Over the centuries, many books have been written on the ’45 that could be described, broadly speaking, as either pro-Jacobite or pro-Hanoverian: the former vastly outnumbering the latter. But in recent years there has been a desire among established and emerging scholars alike, to present this extraordinary moment in British history in all its complexity, and to place it, correctly, in an international, as well as national and local context. In this spirit, my book, Jacobites, straddles different disciplines, blending military, social, political, court, cultural and art history, and shifts, chapter by chapter, between an international setting, to the national, regional and local: from the battlefields of Flanders and the Palace of Versailles, to the Wynds of Auld Reekie and the taverns of Derby.

Paul Sandby, Horse Fair on Bruntsfield Links, Edinburgh, 1750 © National Galleries of Scotland

I also based the narrative, as far as possible, on first person or primary accounts – letters, journals, diaries and newspapers – through which the reader discovers what was known, or believed, by individuals or groups, at the moment the action or event is occurring. Vital to this was the year and a half I spent working on the Stuart and Cumberland Papers, the private papers of the exiled Stuarts and William Augustus, Duke of Cumberland (commander-in-chief of the British army at Culloden), both in the Royal Archives at Windsor Castle. The book’s style is often, therefore, closer to reportage and current affairs, than a retrospective history. In this way I aimed to avoid the overwhelming sense of romantic doom that tends to envelop ‘Bonnie Prince Charlie’ and the ’45, while, hopefully, keeping the reader in the moment: after all, in the years 1745-6, nothing was certain.

Fig. 4
Nicolas de Largillière, James VII and II, c.1686 © Royal Museums Greenwich

To whet your appetite, here is a quick introduction to the ’45.

In 1745 Charles Edward Stuart (b.1720) had one key aim: regaining the thrones his grandfather, the Roman Catholic convert James VII of Scotland and II of England and Ireland, had lost in 1688-90 to his protestant nephew and son-in-law William of Orange, who reigned as William III with James’ eldest daughter, Mary II. This ‘Glorious’ Revolution confirmed a Protestant succession in a predominantly protestant Great Britain, which, from 1714, was embodied in the Hanoverian dynasty.

Following George I’s accession, several armed risings in support of the exiled Stuarts occurred, most notably in the years 1715 and 1719, and Jacobite (from the Latin for James ‘Jacobus’) plots continued to plague the new Royal Dynasty. By this stage, on the death of James VII and II in 1701, the chief claimant, the ‘Old Pretender’ (from the French for claimant ‘prétendant’) was his only legitimate son, and father of Charles, James Francis Edward (b.1688). A major French invasion of Britain in support of the Stuarts in early 1744 had been abandoned, mainly due to severe weather, leaving Charles, who had arrived in France to lead the invasion, kicking his heels in Paris.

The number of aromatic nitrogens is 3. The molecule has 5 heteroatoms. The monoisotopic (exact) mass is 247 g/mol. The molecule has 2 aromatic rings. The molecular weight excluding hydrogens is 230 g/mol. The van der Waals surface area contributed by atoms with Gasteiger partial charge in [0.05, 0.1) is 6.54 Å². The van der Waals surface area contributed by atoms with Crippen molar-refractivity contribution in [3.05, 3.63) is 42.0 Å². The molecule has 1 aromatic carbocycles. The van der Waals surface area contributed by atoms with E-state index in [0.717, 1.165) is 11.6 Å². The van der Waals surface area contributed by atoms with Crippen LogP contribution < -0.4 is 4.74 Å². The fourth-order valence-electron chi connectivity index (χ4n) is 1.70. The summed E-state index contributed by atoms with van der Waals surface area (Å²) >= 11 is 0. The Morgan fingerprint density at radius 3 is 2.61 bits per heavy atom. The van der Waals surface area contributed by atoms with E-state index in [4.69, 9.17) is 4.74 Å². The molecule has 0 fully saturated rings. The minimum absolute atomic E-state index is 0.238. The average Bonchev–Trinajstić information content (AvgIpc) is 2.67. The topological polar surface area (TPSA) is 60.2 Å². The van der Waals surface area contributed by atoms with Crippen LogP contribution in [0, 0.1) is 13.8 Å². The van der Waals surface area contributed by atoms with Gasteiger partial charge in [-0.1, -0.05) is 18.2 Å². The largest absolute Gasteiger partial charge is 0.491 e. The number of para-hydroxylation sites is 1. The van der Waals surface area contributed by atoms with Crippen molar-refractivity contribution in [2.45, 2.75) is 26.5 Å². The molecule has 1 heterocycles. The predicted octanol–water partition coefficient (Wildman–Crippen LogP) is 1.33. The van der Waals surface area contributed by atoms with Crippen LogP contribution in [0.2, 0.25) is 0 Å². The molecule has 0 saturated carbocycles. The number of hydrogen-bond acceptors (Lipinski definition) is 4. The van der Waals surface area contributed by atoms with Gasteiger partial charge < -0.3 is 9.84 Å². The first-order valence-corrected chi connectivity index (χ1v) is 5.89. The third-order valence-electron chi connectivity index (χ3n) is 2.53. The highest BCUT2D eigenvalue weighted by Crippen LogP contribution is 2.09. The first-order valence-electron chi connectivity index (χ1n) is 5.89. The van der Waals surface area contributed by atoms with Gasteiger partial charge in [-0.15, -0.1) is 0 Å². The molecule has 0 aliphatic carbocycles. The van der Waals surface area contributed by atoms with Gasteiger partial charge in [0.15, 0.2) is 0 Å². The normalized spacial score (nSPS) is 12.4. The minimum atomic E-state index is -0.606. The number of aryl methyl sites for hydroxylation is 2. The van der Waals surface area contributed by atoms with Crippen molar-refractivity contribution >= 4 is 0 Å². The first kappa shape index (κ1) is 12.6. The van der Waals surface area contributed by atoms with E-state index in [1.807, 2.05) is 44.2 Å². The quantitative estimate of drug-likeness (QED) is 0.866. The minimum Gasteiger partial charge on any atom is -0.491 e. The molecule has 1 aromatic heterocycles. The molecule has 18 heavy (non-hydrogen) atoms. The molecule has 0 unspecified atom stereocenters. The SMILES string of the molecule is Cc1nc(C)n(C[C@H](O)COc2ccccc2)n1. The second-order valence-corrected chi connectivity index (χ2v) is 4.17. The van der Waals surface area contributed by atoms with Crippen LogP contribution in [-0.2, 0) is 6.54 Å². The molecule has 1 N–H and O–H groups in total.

Allan Ramsay, Prince Charles Edward Stuart, 1746 © National Galleries of Scotland

A year on, having understandably lost patience with his chief supporter and cousin, Louis XV, and with the greater part of the British army fighting in Flanders against the French, leaving Great Britain largely undefended, Charles secretly gathered together arms and a modest war chest, and set sail from Brittany, landing a small party at Eriskay in the Outer Hebrides on 23rd July 1745. His audacious – or reckless – plan was to gain a foothold in the Western Highlands, rally support en route south via Edinburgh, meet up with a French invasion force at London, remove the Hanoverian ‘usurper’ George II (r.1727), and then settle in at St. James’s Palace, while awaiting the arrival of his father, King James VIII and III. And while luck and the element of surprise were on his side, for a time it proved almost as straightforward as that…

To find out more you will of course need to read the book, but in the meantime here is a chance to win your very own copy.

The question Jacqueline has devised is for you is to tell us

Who is your favourite rebel and why?

There is no right or wrong answer and you don’t need to provide your address as we’ll email the lucky winner. The rebel can be from any period of history.

How to enter

Please reply to this post using the ‘Leave a Comment’ at the end of the post.

The Rules

All entries must be received by midnight on Tuesday 17th May 2016.  The competition is open to readers in the UK only (prize courtesy of the publisher).

Good luck!



If you’re not our lucky winner but would like to buy a copy of Jacqueline’s book, it can be purchased from Bloomsbury PublishingWaterstonesAmazon plus many other leading book sellers.
Featured image: The Battle of Culloden; Peel Ross; Highland Council.